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Featured Structure



…help each other reach the class goal. They become a community of learners.

…who initially knew no answers become a valuable source for others.

…are actively involved; the class has the tone of an exciting treasure hunt.

…who are knowledgeable are valued by peers.

Students each receive a worksheet. The worksheet can have academic questions such as, “Find someone who knows the value of x for 3x = 18.” Students mingle in the classroom with a hand up until they find a partner. Partners then each ask each other one question from the worksheet. If a partner knows an answer, he or she shares and the other student writes it on the worksheet in his or her own words. If a partner does not know the answer, he or she can share an answer to a question he or she does know. The partner who gave the answer signs his or her name under the answer after checking to make sure that it was correctly written. Students can receive only one answer from a partner and then circulate to find another partner. When a student finishes his or her worksheet, that student becomes a helper by sitting down or standing by the outside walls of the room and becoming a resource for others who can ask the student any question.

One very nice feature of this structure is that students who initially knew none of the answers—after filling in one or two answers—become a resource for others because they have become “someone who knows.”

Differentiated Instruction
  • Some students may be assigned a learning buddy for support.
  • Students needing extra support may be pretaught some of the more difficult content so they can shine when asked by a partner.
  • Worksheets may be color-coded by difficulty and students are instructed to find someone who has their same color.
  • To scaffold for success, students may have multiple-choice rather than free-response answers.

Setup: The teacher prepares a worksheet or questions for students.

  1. Step 1
    Students Mix
    With worksheets in one hand and the other hand raised, students circulate through the room until they find a partner. “Mix in the room and pair up with a student with a hand up. Put your hands down and each ask each other one question from your sheet. If your partner knows an answer, write the answer in your own words, then have your partner sign your sheet to show he or she agrees.”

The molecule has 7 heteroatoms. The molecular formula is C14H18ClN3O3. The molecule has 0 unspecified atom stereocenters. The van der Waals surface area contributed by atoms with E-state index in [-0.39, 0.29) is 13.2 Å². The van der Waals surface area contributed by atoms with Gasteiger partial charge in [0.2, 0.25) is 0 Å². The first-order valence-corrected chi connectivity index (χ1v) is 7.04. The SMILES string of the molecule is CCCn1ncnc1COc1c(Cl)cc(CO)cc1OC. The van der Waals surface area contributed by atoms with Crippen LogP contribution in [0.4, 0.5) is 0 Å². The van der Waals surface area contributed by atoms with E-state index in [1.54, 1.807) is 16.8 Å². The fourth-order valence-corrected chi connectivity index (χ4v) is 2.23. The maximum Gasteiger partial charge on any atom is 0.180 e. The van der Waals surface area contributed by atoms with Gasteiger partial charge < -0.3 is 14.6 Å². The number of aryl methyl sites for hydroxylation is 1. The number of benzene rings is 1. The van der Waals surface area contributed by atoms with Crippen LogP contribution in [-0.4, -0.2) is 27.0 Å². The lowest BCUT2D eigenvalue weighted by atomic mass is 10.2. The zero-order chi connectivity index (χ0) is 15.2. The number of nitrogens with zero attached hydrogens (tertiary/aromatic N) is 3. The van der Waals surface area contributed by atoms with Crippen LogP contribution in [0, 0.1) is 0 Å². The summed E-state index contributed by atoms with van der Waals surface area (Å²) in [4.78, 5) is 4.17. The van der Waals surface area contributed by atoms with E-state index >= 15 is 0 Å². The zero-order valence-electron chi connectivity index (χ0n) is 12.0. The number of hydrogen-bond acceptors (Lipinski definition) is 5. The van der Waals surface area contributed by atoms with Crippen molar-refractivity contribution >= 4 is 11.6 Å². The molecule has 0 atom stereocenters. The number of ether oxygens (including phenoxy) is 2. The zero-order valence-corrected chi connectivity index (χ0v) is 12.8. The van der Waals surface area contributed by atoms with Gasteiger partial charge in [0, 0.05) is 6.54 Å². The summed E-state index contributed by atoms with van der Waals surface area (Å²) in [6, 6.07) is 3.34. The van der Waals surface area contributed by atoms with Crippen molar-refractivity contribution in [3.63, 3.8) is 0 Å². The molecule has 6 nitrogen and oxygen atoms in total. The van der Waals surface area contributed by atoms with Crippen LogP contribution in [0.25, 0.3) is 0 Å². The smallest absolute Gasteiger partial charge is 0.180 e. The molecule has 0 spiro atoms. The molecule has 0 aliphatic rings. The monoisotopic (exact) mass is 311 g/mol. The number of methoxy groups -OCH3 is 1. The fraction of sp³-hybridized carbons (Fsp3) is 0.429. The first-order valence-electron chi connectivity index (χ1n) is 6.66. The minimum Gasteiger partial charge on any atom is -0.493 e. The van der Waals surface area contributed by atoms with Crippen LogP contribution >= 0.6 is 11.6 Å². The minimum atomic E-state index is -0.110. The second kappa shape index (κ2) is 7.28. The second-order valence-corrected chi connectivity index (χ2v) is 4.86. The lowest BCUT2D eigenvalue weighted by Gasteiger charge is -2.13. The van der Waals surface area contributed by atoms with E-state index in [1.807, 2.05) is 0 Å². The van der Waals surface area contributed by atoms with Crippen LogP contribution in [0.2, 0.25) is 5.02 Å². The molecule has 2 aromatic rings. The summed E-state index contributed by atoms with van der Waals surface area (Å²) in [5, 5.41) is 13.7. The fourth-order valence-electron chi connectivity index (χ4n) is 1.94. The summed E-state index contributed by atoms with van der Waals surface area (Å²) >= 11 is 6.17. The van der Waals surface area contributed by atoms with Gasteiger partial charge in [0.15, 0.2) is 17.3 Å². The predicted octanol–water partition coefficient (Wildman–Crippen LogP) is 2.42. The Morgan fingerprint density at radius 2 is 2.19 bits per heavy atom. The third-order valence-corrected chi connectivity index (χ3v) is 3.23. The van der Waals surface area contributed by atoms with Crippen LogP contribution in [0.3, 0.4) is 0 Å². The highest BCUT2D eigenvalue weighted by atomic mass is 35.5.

2. Step 2
    Partner A Asks a Question
    In pairs, Partner A asks a question from the worksheet; Partner B answers. Partner A records the answer on his or her own worksheet.

  3. Step 3
    Partner B Checks Answer
    Partner B checks the answer and initials it, indicating he or she agrees.

  4. Step 4
    Partner B Asks a Question
    Partner B now asks a question; Partner A responds. Partner B records the answer on his or her own worksheet.

  5. Step 5
    Partner A Checks
    Partner A checks the answer and initials that he or she agrees.

  6. Step 6
    Partners Depart
    Partners shake hands, part, and raise a hand again as they search for a new partner.

  7. Step 7
    Continue Finding Someone Who
    Students continue mixing and pairing until their worksheets are complete.

  8. Step 8
    Students Sit
    When their worksheets are completed, students sit down; seated students may be approached by others as a resource. Alternatively, finished students may stand along a wall or on the outside perimeter of the room.

  9. Optional
    Teams Compare Answers
    When all students are done, or the teacher calls time, students return to their teams to compare answers; if there is disagreement or uncertainty, they can consult a neighbor team or raise four hands to ask a team question. “Please return to your team and RoundRobin read the question and share the answer. If you have different answers, work it out in your team. If you can’t agree, get help from a nearby team, or raise four hands to ask a team question.”

Structure Power